In 2020, despite the COVID-19 pandemic, the construction industry had a monthly average of 350,000 job openings and 400,000 hires. The problem in the construction industry is not related to hiring individuals. Rather, it lies in keeping them safe and productive.
A staggering one-fifth of U.S. workplace fatalities are associated with the construction industry. That may not seem like a large proportion until we consider that construction takes up only five percent of the overall US workforce.
With new emerging technologies, OSH management can combine automation, cameras, and other smart devices to help mitigate workplace safety hazards and reduce the amount of deaths.
14 Types of Emerging Construction Safety Technologies
There are 14 categories of emerging technologies used by OSH management in the construction industry. These technologies are expected to improve workplace conditions and safety levels in a few ways. These include reducing human contact with hazards, providing better visuals, and testing dangerous scenarios using 3D virtual reality models first.
The new technologies are:
- Artificial Intelligence
- Building Information Modeling
- Smart Camera Systems
- Digital Safety Signage
- Immersive Reality
- Laser Scanning and Imaging, Detecting, and Ranging
- Onsite Mobile Devices
- QR Codes
- Radio Frequency Identification Tags
- Single-Task Robots
- Unmanned Aerial Vehicles
- Wearable Sensing Devices
Understanding How Emerging Technologies Are Used in Construction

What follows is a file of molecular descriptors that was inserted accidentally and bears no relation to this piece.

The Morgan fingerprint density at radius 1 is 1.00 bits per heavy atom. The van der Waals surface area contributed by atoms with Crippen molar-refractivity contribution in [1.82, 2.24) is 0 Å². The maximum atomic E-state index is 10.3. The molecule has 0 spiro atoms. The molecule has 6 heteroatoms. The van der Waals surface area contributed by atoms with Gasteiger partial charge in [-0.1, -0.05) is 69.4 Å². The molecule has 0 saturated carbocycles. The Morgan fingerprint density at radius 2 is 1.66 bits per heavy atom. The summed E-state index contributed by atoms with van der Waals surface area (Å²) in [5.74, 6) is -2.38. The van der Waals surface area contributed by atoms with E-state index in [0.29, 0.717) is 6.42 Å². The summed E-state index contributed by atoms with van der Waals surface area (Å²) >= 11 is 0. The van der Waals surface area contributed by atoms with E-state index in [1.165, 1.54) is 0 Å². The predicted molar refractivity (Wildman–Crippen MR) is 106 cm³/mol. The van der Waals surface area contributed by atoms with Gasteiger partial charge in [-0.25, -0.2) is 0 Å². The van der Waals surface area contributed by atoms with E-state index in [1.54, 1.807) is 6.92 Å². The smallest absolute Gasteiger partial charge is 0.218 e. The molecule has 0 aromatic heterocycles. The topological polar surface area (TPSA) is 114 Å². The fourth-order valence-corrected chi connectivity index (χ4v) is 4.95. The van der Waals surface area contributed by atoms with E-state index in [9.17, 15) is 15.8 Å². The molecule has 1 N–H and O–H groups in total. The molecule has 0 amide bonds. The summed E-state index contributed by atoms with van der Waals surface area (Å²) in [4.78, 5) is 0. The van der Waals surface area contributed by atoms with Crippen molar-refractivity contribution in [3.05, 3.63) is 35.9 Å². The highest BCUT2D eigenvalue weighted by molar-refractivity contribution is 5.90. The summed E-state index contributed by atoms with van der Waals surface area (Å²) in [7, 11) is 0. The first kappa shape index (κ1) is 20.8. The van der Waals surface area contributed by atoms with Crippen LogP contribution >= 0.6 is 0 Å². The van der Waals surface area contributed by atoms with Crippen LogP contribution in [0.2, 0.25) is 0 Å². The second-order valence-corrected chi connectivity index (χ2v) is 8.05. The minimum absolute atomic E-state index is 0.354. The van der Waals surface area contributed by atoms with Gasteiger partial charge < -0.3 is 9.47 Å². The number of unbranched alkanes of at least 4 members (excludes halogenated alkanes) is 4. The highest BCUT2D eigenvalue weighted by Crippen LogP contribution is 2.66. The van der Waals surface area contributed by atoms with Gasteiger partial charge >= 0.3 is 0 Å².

Artificial Intelligence (AI) is the development and use of intelligent machines to perform tasks normally completed by human beings. AI can provide automatic approaches to identify, predict, and mitigate fall hazards. It can also monitor, visualize, alert, and react to other dangerous onsite threats.
Building Information Modeling (BIM) is a virtual process that offers many advantages to project stakeholders. It involves using design and construction elements in a virtual model that can be worked on at a safe distance. BIM allows personnel to report near-hits, aiding managers and supervisors in detecting and mitigating possible hazards. BIM-based tools let workers integrate the design, planning, and scheduling processes.
Smart camera systems consist of a network of smart operating cameras with optimal placement to achieve greater coverage for improved monitoring of specific job sites. The cameras prevent limited vision and awareness of workers’ whereabouts to help them avoid injuries. They also monitor safety performance and control site hazards.
Digital safety signage is a digital addition to physical signage. It provides alerts, signs, and lights as safety warning messages in a digital format. Digital signage can remind workers of necessary safety protection or PPE, and it offers precautionary tips to perform tasks safely.
Exoskeletons are rigid external coverings, similar to body armor, that support and protect a workers’ tendons and neuromuscular systems. They keep proper posture during bending, loading, dynamic lifting, and lowering.